The first recipe I made from The 22-Day Revolution was the Day 1 breakfast: Oatmeal with Banana and Blueberries. Porridge — as I fondly call it — is one of my “go to” breakfasts, which gives me energy until lunchtime. I always blend in some chopped-up fruit to sweeten it a bit. The easy recipe in the book contains:
1 cup almond milk
½ cup quick oats
½ cup blueberries.
I made it with quick rolled oats (1-minute) and used only half a banana, which was plenty. A thumb-up on this recipe. Porridge power! And power to Paris…
My friends and all people in Paris, you have been on my mind constantly. You are in my heart. I dedicate my food preparation to you, my morning yoga, my picking up the leaves in the backyard, the sound of the wind chimes, all my happy thoughts and strength, my love. Enjoying life is a triumph over terrorism.
I read The 22-Day Revolution, by exercise physiologist Marco Borges, while on vacation. I had been given the book a few months ago at an event where the author was speaking. The book contains the fundamentals for starting a plant-based diet & maintaining healthy habits; and a detailed 22-day meal plan. The book’s Forward, written by Beyonce, is about how and why she converted to a plant-based diet; and the Introduction, by Dean Ornish, M.D., touches on the benefits of eating whole plant foods for your health and the environment.
Borges’ program is based on the principle that it takes 21 days to make or break a habit, so his regimen is 22 days, just long-enough to kick some bad habits and adopt new, good ones. The first 100 pages are about the why and how to change your diet from animal-centered food to a completely plant-based, non-processed, whole-food regimen. It has lots of nutritional information and tips for how to set-up your kitchen, how to shop, etc. The next 100 pages are the actual regimen, broken down into Day 1 through Day 22. For each day, he provides an inspirational message and/or power-talk and a recipe for breakfast, lunch and dinner. The last section of the book contains more information on lifestyle, exercises and additional recipes.
What I like about the book is that the diet is for a defined and reasonable amount of time—less than a month–so it seems do-able. It makes sense that if you feel good at the end of the 22 days you will want to continue eating that way. That is what the point of the book is—it’s not only about losing weight (although you can use it for this) but about eating healthy to have a vibrant life. I also liked the beautiful color pictures of many of the recipes in the center of the book. Honestly, this is what first enticed me to delve into the book. I know I had to try some of them! So for the next few weeks, I’ll be making many of the recipes and sharing a corresponding picture and thoughts with you. Hope you let me know if you try any of them!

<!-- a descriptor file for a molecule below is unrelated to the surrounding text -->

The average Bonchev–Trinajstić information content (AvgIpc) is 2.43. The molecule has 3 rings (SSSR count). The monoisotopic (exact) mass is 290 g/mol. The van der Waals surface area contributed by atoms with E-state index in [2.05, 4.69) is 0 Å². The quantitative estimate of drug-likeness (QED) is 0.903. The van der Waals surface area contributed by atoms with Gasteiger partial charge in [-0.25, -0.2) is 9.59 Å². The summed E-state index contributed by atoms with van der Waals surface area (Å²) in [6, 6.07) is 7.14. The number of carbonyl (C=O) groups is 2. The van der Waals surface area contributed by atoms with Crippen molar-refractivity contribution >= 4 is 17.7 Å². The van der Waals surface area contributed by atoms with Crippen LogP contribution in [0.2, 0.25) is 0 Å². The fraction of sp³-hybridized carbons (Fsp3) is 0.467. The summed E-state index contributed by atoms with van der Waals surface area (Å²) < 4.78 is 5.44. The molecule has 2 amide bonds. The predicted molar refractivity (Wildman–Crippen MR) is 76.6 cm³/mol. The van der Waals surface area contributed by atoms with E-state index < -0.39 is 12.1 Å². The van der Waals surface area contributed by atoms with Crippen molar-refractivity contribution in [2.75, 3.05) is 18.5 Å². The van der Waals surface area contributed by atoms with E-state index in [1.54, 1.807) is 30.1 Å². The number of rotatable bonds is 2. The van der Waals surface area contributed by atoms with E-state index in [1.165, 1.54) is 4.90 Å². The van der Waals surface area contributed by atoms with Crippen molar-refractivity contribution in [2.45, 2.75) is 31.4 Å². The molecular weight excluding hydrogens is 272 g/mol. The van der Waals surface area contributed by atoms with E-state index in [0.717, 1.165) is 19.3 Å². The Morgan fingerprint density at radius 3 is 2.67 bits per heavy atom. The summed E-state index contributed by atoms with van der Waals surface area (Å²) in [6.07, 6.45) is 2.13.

Do you recognize this leaf? It belongs to a common plant, grown in many people’s yards. It’s a Monstera Deliciosa, also known as Ceriman, Split-Leaf Philodendron or Swiss-Cheese Plant. I first wrote about Monstera last July when mine began to fill with fruit. What’s special about Ceriman is that it is one of few plants that flower and fruit in full shade. And most people don’t know that they can actually eat the fruit. Monstera can also be grown in a planter, and as a houseplant, though it is unlikely to produce fruit like this.
If you want to use the fruit, Monstera is best grown at temperatures of 20–30 °C (68–86 °F). It requires shade and likes high humidity. The fruit begins to ripen when the hexagonal green scales start to lift off naturally. It takes about a week for all the scales to come off, so one piece of fruit is harvested over several days–not all at once. As the scales come off, you scrape off the moist flesh underneath, which is what you eat. With the piece of fruit in the picture it took 9 days for all the scales to fall off. Since I wasn’t going to use it right away, I scraped the flesh off into a container and froze it every few days, until the entire fruit was finished ripening. A warning is warranted here—don’t force the scales off! You need to let it ripen naturally to the point where the scales lift-off on their own. Then you can eat the flesh underneath. If you eat the flesh before it is fully ripe, it could cause severe irritation in your mouth and throat. If you do this once (as I did the first time I attempted to eat the fruit), you won’t do it again!
Monstera is high in potassium and vitamin C. It tastes like a blend of pineapple and banana. Here are some of my recommendations for how to eat the ripe fruit: mix it into a fruit salad, add it to smoothies, put it on granola or on top of oatmeal, sprinkle it on salads.